17 February 2016

DPI ain't nothing but a number

In the glamorous world of Web Design, 95% of time with clients is spent discussing the same two or three basic points about image size, so I've attempted to write up a short set of answers to which I could point them. I have tried to be brief and funny, but also useful. I've also tried to keep my tone free from the exasperation I often feel when going over these points for the third time in a day. Graphic designers out there, tell me what points I've missed and where I could be clearer. If you want to use this as a reference in your own correspondence please do.

How big should my image be?

Short answer: 1000 pixels on its longer side. PNG or possibly JPG and less than 1 MB file size. Long answer: see below.

Why is this image "too small?" It's 300 dpi!

In print, the magic standard is 300 dpi, meaning that an image has three hundred pixels per inch at the size it will be reproduced. If your image is 300 dpi but only one inch wide, and you want to fill a double-page spread with the image, it will have to be blown up to seventeen inches and all those tiny pixels will be seventeen times as large so now your image is effectively seventeen and a half dpi.

On the web, dpi is meaningless, because you might be looking at an image on your grandma's '95 Gateway or on next year's Apple Watch: you have no idea what size those pixels are. It's more important to think about how many pixels wide and high an image is so that the designer can think of the amount of space in a window it will occupy.
A nominally high-resolution image becomes low-resolution when presented at a different size

Zoom to enhance?

You can't reveal detail that isn't there. An image that is out of focus or noisy will be more out of focus or noisy when blown up. If the image has sharp lines, like the edges of letters, those will degrade. If you have an image of an old newspaper, you will need to capture all the detail you want at the photography/digitization stage. Words are a special case. People notice blurry letters much more than they notice blurry photos. So if you are digitizing anything you want your viewers to read, crank up the resolution on your scanner.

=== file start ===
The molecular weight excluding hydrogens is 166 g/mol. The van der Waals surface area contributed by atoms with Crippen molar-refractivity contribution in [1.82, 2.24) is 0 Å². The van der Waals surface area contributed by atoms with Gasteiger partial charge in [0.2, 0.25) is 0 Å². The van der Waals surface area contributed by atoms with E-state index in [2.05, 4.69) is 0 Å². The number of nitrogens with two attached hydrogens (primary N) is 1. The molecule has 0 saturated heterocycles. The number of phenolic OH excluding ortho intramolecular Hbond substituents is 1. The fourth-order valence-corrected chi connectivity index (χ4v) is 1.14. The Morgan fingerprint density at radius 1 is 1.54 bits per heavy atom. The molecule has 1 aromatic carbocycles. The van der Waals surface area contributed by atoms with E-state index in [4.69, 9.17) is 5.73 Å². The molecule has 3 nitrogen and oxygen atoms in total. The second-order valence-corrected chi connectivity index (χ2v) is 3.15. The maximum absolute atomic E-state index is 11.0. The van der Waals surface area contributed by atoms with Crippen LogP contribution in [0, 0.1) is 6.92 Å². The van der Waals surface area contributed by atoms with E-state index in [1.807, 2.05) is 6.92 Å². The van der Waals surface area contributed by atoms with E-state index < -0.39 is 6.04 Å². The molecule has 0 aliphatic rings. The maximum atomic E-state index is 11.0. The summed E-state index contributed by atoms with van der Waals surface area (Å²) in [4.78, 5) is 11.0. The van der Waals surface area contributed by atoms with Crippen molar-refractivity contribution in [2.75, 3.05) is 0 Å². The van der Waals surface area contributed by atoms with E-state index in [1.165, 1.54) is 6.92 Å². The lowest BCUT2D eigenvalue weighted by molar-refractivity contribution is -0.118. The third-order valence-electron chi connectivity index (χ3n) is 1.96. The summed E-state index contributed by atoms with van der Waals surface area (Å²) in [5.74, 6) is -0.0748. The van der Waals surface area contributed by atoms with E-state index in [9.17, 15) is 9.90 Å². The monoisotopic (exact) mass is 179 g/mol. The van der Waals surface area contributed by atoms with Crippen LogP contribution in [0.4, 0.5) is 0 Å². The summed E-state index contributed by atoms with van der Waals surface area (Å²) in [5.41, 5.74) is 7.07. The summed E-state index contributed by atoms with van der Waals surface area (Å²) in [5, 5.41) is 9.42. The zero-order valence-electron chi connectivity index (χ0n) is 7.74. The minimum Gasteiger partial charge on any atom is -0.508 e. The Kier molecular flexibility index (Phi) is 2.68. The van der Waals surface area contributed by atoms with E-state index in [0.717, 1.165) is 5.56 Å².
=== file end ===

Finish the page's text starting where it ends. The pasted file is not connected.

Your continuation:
I compressed it! Aren't you proud of me?

There are lots of ways image encoding systems save disk space. Some take advantage of redundancy in the data and don't affect the way an image looks. Some take advantage of the way the human eye works and these can mess with the quality of an image. The biggest offender here is JPEG compression. This system uses a complex mix of math and psychology to trick the eye into seeing more detail than the file contains. But if you compress things too much the image will degrade, becoming jagged or spotty. This is particularly true of images with sharp lines (like text) or flat colors (like cartoons). For these images, PNG is a better format.
While JPEG compression can save disk space, its flaws are particularly evident with hard-edges and flat colors.

What about bit depth?

Bit depth is a measure of how many different hues an image can have. In theory, the more bits, the more discreet colors are available. In practice, people really can't perceive the subtleties after a while. There are those who claim there's a huge difference between 8 bits and 16 bits per channel. Those people are lying and they have too many figurines on their desks.

Is there anything else I should know?

There's a ton of other stuff to know about digital images, from alpha channels to color spaces. Do you need to know these things? Are you a graphic designer? Then the answer is no. Ultimately the most important stuff is not technical. Is it a good photo? Is it in focus? Does it have white whites and black blacks? Is it not too grainy? Is it grainy enough? Do you like it?